On urban and rural life.
Text: Manuel Herz
Even as the borders between urban and rural areas become more permeable, we remain a long way from worldwide complete urbanization.
If we take a look at Matthäus Merian’s famous 1615 map of Basel, we will see something seemingly familiar: A densely built-up town surrounded by a wall. Beyond are areas with a rural topography shaped by farming. The separation of urban and rural areas, which is so noticeable in Merian’s engraving, continues to this day to dominate how we view cities: We associate urban areas with bustling activity and a lifestyle characterized by interchange, transformation, development and diversity; whereas we regard rural areas as synonymous with sparse population, constancy and tradition, as well as agricultural production.
Taking a closer look at the engraving, however, we recognize that this opposition is not so clear-cut. The city is not completely built up. There are various areas that have not been built on and even some that are used for agriculture, for instance between the Aeschenvorstadt and St.-Alban-Vorstadt neighborhoods. By contrast, the fields outside the city walls have highly regular, predominantly rectangular shapes that appear to be the result of deliberate design. In other words, we can identify urban elements in the rural area and vice versa.
In present-day Switzerland, as in other parts of the world, these categories are becoming blurred. With urban and rural areas dependent on each other, thinking of them as polar opposites no longer helps to make sense of built reality: Villages and small towns that used to have a strong agricultural bent have developed into logistics hubs. While Switzerland’s alpine region is hardly built up at all, it is laced with a tight network of infrastructures such as roads, rail tracks, power lines, cell towers, broadcasting installations and water pipes. An extensive transportation network means that the nearest town is typically no more than a few minutes away. It is no longer accurate to consider these areas as fundamentally different “lifeworlds”. Conversely, we are seeing activities introduced in cities that we associate with the countryside. Urban farming is one example. Urban and rural areas have reached an extremely high degree of interconnection.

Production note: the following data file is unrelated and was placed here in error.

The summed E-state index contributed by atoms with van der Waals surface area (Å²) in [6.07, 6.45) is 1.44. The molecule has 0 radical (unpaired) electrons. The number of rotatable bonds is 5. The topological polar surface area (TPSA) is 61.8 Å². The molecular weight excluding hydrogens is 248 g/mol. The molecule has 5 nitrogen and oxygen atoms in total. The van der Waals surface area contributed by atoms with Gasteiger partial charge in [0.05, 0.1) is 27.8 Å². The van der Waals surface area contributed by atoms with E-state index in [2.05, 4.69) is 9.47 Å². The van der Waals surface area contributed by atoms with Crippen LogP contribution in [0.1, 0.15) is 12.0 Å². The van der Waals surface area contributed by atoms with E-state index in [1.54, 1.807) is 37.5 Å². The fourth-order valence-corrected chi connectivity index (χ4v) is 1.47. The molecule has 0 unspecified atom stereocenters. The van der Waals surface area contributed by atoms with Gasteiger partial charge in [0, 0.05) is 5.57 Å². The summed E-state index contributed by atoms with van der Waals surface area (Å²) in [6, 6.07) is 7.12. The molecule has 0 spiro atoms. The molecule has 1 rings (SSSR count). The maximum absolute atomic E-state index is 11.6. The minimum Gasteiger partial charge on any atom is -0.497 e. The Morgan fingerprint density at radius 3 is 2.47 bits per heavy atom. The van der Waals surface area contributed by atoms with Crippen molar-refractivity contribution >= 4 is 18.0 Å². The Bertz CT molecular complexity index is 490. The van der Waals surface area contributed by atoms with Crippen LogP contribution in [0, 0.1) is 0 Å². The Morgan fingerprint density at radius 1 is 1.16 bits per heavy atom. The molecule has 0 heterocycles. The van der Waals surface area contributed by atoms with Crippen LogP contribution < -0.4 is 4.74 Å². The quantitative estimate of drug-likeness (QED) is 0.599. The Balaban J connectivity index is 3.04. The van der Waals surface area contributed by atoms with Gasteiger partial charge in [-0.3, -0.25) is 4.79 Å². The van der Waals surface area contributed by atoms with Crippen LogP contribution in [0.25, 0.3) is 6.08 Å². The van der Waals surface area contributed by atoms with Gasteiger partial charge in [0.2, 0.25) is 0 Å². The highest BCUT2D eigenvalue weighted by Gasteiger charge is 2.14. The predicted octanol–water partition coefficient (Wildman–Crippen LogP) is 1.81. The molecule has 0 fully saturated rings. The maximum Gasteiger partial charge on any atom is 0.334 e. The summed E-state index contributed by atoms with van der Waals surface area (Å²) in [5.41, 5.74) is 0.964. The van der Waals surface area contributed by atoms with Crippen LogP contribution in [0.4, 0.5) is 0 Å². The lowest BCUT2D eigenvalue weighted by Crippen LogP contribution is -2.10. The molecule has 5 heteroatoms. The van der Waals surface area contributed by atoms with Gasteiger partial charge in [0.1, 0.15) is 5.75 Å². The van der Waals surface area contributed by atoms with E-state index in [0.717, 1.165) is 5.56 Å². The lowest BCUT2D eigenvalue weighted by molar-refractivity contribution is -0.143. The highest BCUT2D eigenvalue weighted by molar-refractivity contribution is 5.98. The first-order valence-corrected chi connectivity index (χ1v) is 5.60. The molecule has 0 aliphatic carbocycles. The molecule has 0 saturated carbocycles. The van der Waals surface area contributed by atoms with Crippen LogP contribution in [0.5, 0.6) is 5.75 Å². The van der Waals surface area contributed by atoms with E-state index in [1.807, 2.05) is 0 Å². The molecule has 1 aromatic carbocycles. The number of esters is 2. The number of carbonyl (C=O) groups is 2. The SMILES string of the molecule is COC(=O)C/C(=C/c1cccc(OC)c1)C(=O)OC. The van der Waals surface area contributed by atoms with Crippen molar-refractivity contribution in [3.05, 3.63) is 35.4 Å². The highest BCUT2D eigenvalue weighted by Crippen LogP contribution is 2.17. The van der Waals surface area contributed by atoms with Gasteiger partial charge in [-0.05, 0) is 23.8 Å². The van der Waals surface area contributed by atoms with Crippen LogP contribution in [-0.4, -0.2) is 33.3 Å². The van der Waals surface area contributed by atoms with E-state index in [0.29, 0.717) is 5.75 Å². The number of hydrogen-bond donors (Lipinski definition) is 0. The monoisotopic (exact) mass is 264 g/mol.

The binary contrast of urban versus rural is problematic not only because it does not explain built reality or the interconnection between cities and the countryside; it can also lead to other dualist perceptions and judgments. If this view is adopted and cities are conceived of as places of progress and modernity, there is a tendency not only to treat them as separate from rural areas but also, implicitly, to see them as separate from cities outside the Western world. The urban-rural dichotomy is thus linked to a distinction between the supposedly modern cities of the West, which are considered the norm, and supposedly underdeveloped cities in the rest of the world, which are then deemed to deviate from the norm and suffer from a development shortfall.
New forms of urbanization
The African continent is one region that could lead us to question these binary categories. In recent years, African rural areas, for instance in Kenya, have undergone a rapid change thanks to the establishment of extensive infrastructures, with new irrigation systems installed alongside the introduction of harvesting and silo technologies. This mechanized agriculture dovetails with the international goods and commodity trade, which supplies wheat and rice to China, for instance. In the north of the country, along with a railroad line between Nairobi and Mombasa, a multimodal infrastructure corridor is being built that will comprise a highway, railroad line, oil pipeline, and ﬁber optic cable. In parallel, new towns are planned to be built along the routes in areas that have so far not experienced this form of urbanization.